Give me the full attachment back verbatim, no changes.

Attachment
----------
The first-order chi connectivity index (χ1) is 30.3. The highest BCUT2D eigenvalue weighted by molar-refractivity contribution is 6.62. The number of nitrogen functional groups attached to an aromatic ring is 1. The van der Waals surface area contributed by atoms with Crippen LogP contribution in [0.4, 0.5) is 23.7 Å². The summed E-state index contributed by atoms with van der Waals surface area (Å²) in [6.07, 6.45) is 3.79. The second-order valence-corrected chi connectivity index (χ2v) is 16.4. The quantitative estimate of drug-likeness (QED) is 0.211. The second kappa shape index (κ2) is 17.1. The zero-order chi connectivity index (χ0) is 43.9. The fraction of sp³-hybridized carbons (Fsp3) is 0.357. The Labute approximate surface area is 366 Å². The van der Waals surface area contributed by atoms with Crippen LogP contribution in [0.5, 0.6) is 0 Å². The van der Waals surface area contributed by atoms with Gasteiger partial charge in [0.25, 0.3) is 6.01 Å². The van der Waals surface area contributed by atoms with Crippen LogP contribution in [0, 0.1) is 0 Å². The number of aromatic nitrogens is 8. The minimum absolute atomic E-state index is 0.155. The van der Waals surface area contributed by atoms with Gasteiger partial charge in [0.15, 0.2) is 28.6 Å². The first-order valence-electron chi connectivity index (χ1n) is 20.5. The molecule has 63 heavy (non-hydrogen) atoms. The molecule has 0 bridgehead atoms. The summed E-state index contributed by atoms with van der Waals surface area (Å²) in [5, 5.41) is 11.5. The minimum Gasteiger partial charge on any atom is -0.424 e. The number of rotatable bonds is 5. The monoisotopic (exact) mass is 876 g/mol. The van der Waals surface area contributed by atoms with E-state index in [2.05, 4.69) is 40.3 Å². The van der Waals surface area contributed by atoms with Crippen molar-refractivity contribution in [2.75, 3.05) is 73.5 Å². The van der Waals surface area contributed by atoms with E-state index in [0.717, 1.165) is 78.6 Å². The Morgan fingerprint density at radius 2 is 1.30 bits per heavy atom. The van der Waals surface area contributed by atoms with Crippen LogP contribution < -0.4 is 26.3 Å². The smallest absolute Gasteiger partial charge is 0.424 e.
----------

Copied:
The first-order chi connectivity index (χ1) is 30.3. The highest BCUT2D eigenvalue weighted by molar-refractivity contribution is 6.62. The number of nitrogen functional groups attached to an aromatic ring is 1. The van der Waals surface area contributed by atoms with Crippen LogP contribution in [0.4, 0.5) is 23.7 Å². The summed E-state index contributed by atoms with van der Waals surface area (Å²) in [6.07, 6.45) is 3.79. The second-order valence-corrected chi connectivity index (χ2v) is 16.4. The quantitative estimate of drug-likeness (QED) is 0.211. The second kappa shape index (κ2) is 17.1. The zero-order chi connectivity index (χ0) is 43.9. The fraction of sp³-hybridized carbons (Fsp3) is 0.357. The Labute approximate surface area is 366 Å². The van der Waals surface area contributed by atoms with Crippen LogP contribution in [0.5, 0.6) is 0 Å². The van der Waals surface area contributed by atoms with Gasteiger partial charge in [0.25, 0.3) is 6.01 Å². The van der Waals surface area contributed by atoms with Crippen LogP contribution in [0, 0.1) is 0 Å². The number of aromatic nitrogens is 8. The minimum absolute atomic E-state index is 0.155. The van der Waals surface area contributed by atoms with Gasteiger partial charge in [0.15, 0.2) is 28.6 Å². The first-order valence-electron chi connectivity index (χ1n) is 20.5. The molecule has 63 heavy (non-hydrogen) atoms. The molecule has 0 bridgehead atoms. The summed E-state index contributed by atoms with van der Waals surface area (Å²) in [5, 5.41) is 11.5. The minimum Gasteiger partial charge on any atom is -0.424 e. The number of rotatable bonds is 5. The monoisotopic (exact) mass is 876 g/mol. The van der Waals surface area contributed by atoms with E-state index in [2.05, 4.69) is 40.3 Å². The van der Waals surface area contributed by atoms with Crippen molar-refractivity contribution in [2.75, 3.05) is 73.5 Å². The van der Waals surface area contributed by atoms with E-state index in [0.717, 1.165) is 78.6 Å². The Morgan fingerprint density at radius 2 is 1.30 bits per heavy atom. The van der Waals surface area contributed by atoms with Crippen LogP contribution < -0.4 is 26.3 Å². The smallest absolute Gasteiger partial charge is 0.424 e.